Transfer the chiles to a deep saucepan and pour the stock or water over them. Bring the mixture to a boil, then reduce the heat and simmer for about 10 minutes. Remove the pan from the heat and allow the chiles to rest, about 15 minutes.

Working in batches, puree the chiles with their soaking liquid.

In the cast-iron skillet, over medium heat, melt the bacon grease or lard, or heat the oil. Add the garlic, and flour and cook, stirring, until the mixture becomes golden. Add the pureed chiles, and stir quickly while the sauce bubbles and spatters. Reduce the heat, add the oregano, and simmer for 5 minutes. Season to taste with salt. If the sauce is a little bitter, mellow it with about a teaspoon of honey, to taste.
Makes about 4 cups.
Recipe courtesy of ABQ Cuisine Expert: Gwyneth Doland, 

Pork and Red Chile Tamales

Tamales: Southwestern Cooking Recipes from New Mexico tah-MAH-less

Nothing says holidays to many New Mexicans like a warm tamale. Unwrapping the tamale is like unwrapping a little present. Tamales consist of a cornmeal dough made from hominy (called masa) and are usually filled with sweet or savory filling, wrapped in corn husks and steamed until firm. Tamales were one of the staples found by the Spanish when they first arrived in Mexico. Tamales are very time intensive and often made in large batches for special occasions with many people in a family or community participating in the tradition.

These pork and red chile tamales from ABQ Cuisine Expert Gwyneth Doland's cookbook "Tantalizing Tamales" are some of the most common tamales in the Southwest. They can be found in restaurants, cafés, and in coolers toted by strolling vendors. Everybody loves them, so make a bunch and freeze any leftovers. This recipe makes enough pork filling to make another batch of tamales, but you can always just use the extra pork for burritos or freeze it for later use.

  • 2½ pounds boneless pork butt, trimmed of excess fat
  • 6 cloves garlic, peeled
  • 1 teaspoon black peppercorns
  • 2 bay leaves
  • 1 teaspoon salt
  • Water
  • 4 cups red chile sauce
  • About 2 pounds of masa
  • At least 36 softened corn husks, plus 36 strips for tying
Arrange the pork butt in a large Dutch oven or heavy-bottomed stockpot. Add the garlic, peppercorns, bay leaves, and salt. Add enough cold water to cover by several inches. Bring the liquid to a boil, then reduce the heat and simmer, partially covered, for about 2 hours.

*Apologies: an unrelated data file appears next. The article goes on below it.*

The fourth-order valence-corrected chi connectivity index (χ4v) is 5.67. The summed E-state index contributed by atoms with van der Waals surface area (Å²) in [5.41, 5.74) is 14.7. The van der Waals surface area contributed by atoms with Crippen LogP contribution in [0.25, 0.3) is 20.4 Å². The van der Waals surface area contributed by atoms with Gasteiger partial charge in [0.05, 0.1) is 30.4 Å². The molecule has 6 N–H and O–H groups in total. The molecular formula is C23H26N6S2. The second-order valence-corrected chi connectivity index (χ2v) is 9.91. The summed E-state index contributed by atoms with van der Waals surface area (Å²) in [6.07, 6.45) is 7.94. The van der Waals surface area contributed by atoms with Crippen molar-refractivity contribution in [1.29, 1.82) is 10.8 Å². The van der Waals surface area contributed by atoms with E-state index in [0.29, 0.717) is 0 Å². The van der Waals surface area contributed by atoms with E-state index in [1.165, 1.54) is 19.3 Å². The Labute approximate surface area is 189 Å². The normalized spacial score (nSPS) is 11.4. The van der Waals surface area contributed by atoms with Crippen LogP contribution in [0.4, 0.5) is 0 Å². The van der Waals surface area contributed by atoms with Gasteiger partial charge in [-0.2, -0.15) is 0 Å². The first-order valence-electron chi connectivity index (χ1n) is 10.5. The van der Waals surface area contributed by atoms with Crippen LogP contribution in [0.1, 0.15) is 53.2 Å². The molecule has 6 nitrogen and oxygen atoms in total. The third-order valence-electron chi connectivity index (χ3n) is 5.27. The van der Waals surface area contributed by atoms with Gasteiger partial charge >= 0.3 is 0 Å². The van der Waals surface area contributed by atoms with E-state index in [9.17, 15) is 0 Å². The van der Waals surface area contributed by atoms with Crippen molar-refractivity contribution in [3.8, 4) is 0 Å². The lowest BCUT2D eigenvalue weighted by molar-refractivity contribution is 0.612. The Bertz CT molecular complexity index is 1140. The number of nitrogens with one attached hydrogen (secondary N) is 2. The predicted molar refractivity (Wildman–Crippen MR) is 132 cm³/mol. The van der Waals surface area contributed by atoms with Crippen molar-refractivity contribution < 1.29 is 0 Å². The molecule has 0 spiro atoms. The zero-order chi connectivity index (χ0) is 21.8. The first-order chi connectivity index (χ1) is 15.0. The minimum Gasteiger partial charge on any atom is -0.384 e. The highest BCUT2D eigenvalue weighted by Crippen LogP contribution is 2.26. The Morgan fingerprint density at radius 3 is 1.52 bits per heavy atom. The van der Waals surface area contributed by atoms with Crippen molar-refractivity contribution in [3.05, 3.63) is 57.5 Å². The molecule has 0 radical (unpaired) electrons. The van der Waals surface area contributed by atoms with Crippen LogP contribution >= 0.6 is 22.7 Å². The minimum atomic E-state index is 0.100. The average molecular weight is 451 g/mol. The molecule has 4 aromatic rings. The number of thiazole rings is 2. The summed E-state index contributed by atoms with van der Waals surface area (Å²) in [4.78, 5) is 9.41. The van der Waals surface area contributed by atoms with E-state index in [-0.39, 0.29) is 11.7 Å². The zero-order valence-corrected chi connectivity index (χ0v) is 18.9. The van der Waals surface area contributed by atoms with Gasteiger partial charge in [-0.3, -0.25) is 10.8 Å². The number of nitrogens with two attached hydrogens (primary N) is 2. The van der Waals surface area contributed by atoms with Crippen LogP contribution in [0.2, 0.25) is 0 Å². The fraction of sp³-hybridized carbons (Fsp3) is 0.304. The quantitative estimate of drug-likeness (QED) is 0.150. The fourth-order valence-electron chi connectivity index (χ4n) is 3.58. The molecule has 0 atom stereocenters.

Transfer the pork to a cutting board and allow it to rest 20 minutes. Using two forks, shred the meat. In a bowl, combine 2 cups of the shredded pork with enough New Mexico red chile sauce to thoroughly moisten the meat. To assemble the tamales, spread about ½ cup masa onto the center of each corn husk. Spoon some of the shredded pork filling down the center of the dough. Fold and tie the tamale; repeat with the remaining ingredients and husks.

Steam the tamales for 1 hour and serve slathered with the remaining New Mexico red chile sauce.

Makes about 24 tamales.

Recipe courtesy of ABQ Cuisine Expert: Gwyneth Doland, 

Chile-Seared Salmon with Sweet Pear Pineapple Salsa

Chiles love salmon-they add just the right accent to flavor the salmon to its greatest dimension. Fruity salsa, spiked with chiles, adds just the right complement.

  • 1 tbsp ground mild red chile
  • 1 tsp sugar
  • 1/2 teaspoon salt, plus more for sprinkling
  • 1/4 pound fresh salmon filet, deboned
  • 1 tbsp vegetable oil (optional)
  • 1 cup Sweet Pear Pineapple Salsa (See Appetizers section for recipe)
In a small bowl, combine the chile, sugar and salt. Cut the salmon into two pieces. Rinse, then pat dry with a paper towel. Rub the chile mixture evenly over the salmon. Sprinkle salt in a heavy seasoned skillet (or an unseasoned skillet to which you have added the oil). Place over medium-high heat until hot. Sauté the salmon for 3 to 5 minutes per side, until crisp and brown on the outside and still moist and bright pink on the inside. Serve on a pool of salsa.
Makes 2 servings.

Recipe courtesy of Jane Butel’s Southwestern Kitchen,

Red vs. Green Chile

Chile comes in two varieties depending on the stage of ripeness in which they were picked. The long, narrow green chiles are served freshly roasted and peeled. Most commonly, green chile is made into a spicy sauce that’s ladled over many foods. Red chiles are left on the plants to ripen to a deep garnet color and strung in ristras to dry. After drying, the chiles are ground into a powder. These dried red chiles are rehydrated and pureed into a smooth sauce to flavor many foods.  
Find more delicious New Mexico cooking recipes!